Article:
In the year 2109, while exploring outside the solar system, humanity encounters alien life. They dub the aliens “gaunas”. Gaunas are composed of a core that creates organic tissue refered to as placenta. Gaunas can take on any form they absorb, which means they often have a grotesque human appearance. They can form energy weapons with the placenta, but mostly attack with tentacle appendages that subdue their enemies. Gaunas can only be killed by first exposing their core, and then piercing it with a spear weapon known as a Kabizashi (the origins of which are explained later in the series). This is much more difficult than it sounds, because the placenta can regrow faster than you chip away at it. Gaunas form together to create “cluster ships”, which are the vessels they use to traverse through space. Cluster ships are often thousands of kilometers in length, and are composed of thousands of gaunas. Over 200 years after the first encounter with the gauna, they myseriously reappear and destroy the Earth. Humanity survives by fleeing in massive seed ships that escape in separate directions. KoS’s story take place on the Sidonia, one of the massive seedships, over a thousand years after the destruction of the Earth.
At the beginning of the story, we’re introduced to a teenager called Nagate Tanikaze, who lives alone in a hidden underground section of the Sidonia. His grandfather was his only companion, but has been dead for 3 years. Tanikaze decides to venture into the outside world, which is populated by hundreds of thousands of humans. He is immediately an outsider, but is mysteriously granted a spot in their pilot academy by the captain of the Sidonia. Humanity’s weapon against the gauna are mechs called “gardes”. Tanikaze spent most of his time underground in garde simulation chambers, so he is already an expert pilot. The story takes place through his eyes as he tries to integrate into society, and is tasked with aiding in the fight against the gauna, who have recently reappeared.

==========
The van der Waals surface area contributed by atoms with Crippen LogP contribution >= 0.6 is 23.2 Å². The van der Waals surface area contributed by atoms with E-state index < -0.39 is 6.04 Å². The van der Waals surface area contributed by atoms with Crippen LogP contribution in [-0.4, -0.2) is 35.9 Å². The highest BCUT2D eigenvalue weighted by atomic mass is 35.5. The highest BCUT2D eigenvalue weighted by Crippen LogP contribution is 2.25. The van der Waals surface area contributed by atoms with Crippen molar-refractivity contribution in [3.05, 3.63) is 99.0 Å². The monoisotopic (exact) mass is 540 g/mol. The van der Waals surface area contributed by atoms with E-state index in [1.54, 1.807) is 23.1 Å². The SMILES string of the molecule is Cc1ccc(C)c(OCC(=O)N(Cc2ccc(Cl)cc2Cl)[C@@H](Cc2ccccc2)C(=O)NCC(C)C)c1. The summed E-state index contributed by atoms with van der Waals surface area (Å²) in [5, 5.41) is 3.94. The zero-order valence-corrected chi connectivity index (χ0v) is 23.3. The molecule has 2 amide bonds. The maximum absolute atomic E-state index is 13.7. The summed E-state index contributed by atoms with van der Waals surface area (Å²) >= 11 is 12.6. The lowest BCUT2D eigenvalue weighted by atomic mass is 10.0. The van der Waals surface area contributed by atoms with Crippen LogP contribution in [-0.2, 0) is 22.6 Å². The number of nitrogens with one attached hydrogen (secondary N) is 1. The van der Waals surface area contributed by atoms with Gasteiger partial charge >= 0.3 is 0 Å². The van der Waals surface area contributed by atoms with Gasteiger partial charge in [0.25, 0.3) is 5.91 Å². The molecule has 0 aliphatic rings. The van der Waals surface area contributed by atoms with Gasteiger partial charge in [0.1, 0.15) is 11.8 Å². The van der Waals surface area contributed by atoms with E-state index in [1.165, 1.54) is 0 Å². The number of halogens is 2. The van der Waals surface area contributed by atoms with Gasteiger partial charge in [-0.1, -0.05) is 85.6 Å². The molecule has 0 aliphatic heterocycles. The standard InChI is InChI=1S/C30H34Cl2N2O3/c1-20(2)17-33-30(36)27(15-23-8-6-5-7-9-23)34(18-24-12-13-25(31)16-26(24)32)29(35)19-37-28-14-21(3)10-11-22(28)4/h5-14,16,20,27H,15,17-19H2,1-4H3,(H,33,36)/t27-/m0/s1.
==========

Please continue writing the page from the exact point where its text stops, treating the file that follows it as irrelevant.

As you can tell from the previous paragraph, KoS’s story is fairly atypical for sci-fi manga, which usually take place on Earth in either a cyberpunk or post-apocalyptic setting. The concept reminds me more of a 70s sci-fi novel than of any manga I’ve read previously. That being said, fans of Neon Genesis Evangelion will note some striking resemblances. Both series feature mech battles against an enemy whose true nature is very much uncertain. In both cases, a mysterious shadow organization calls the shots, and we’re led to believe that they know more about the situation and the nature of the aliens than they let on. Also, in both cases, the aliens continue to adapt to human tactics, meaning that no two battles are ever the same. One of my criticisms with KoS is that like in Evangelion, the battles against the aliens follow a pattern that is predictable to a tee. Essentially, the pacing of the story goes something like this: “fight aliens”, “recoup from aliens”, “fight aliens”, “recoup from aliens”, “rinse, and repeat”. Also, despite Nihei’s best efforts, I found the alien fights were almost always fairly dull. I’ve always wondered why mechs are predominantly found in anime and not manga. I think the answer is that mech action just lends itself better to film. When dealing with static images, the intensity of a mech battle is lost, and furthermore, it can be difficult to discern what’s happening on each panel. I don’t consider this a fault of Nihei, because I think he does the best job possible; it seems to be a shortcoming of the medium. Luckily, the series is scheduled for an anime adaptation, which I think will give the mech battles a better fighting chance.